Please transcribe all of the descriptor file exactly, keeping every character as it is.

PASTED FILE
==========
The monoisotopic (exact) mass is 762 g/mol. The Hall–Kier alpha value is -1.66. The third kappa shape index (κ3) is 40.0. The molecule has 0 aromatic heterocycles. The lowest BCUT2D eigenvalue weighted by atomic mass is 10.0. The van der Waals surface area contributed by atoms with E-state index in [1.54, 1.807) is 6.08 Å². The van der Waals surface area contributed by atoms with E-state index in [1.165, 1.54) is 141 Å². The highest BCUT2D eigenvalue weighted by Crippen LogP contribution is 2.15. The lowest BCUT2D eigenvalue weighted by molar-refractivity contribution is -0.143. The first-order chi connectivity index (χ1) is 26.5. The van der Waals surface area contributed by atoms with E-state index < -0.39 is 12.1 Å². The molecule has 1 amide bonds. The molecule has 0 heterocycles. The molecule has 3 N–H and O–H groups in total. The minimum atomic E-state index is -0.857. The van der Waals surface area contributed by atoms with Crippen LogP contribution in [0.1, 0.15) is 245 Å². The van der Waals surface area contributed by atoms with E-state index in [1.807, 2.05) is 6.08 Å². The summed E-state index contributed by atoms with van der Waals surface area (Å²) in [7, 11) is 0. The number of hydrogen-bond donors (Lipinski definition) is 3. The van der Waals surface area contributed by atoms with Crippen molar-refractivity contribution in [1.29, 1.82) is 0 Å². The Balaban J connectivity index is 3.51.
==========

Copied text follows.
The monoisotopic (exact) mass is 762 g/mol. The Hall–Kier alpha value is -1.66. The third kappa shape index (κ3) is 40.0. The molecule has 0 aromatic heterocycles. The lowest BCUT2D eigenvalue weighted by atomic mass is 10.0. The van der Waals surface area contributed by atoms with E-state index in [1.54, 1.807) is 6.08 Å². The van der Waals surface area contributed by atoms with E-state index in [1.165, 1.54) is 141 Å². The highest BCUT2D eigenvalue weighted by Crippen LogP contribution is 2.15. The lowest BCUT2D eigenvalue weighted by molar-refractivity contribution is -0.143. The first-order chi connectivity index (χ1) is 26.5. The van der Waals surface area contributed by atoms with E-state index < -0.39 is 12.1 Å². The molecule has 1 amide bonds. The molecule has 0 heterocycles. The molecule has 3 N–H and O–H groups in total. The minimum atomic E-state index is -0.857. The van der Waals surface area contributed by atoms with Crippen LogP contribution in [0.1, 0.15) is 245 Å². The van der Waals surface area contributed by atoms with E-state index in [1.807, 2.05) is 6.08 Å². The summed E-state index contributed by atoms with van der Waals surface area (Å²) in [7, 11) is 0. The number of hydrogen-bond donors (Lipinski definition) is 3. The van der Waals surface area contributed by atoms with Crippen molar-refractivity contribution in [1.29, 1.82) is 0 Å². The Balaban J connectivity index is 3.51.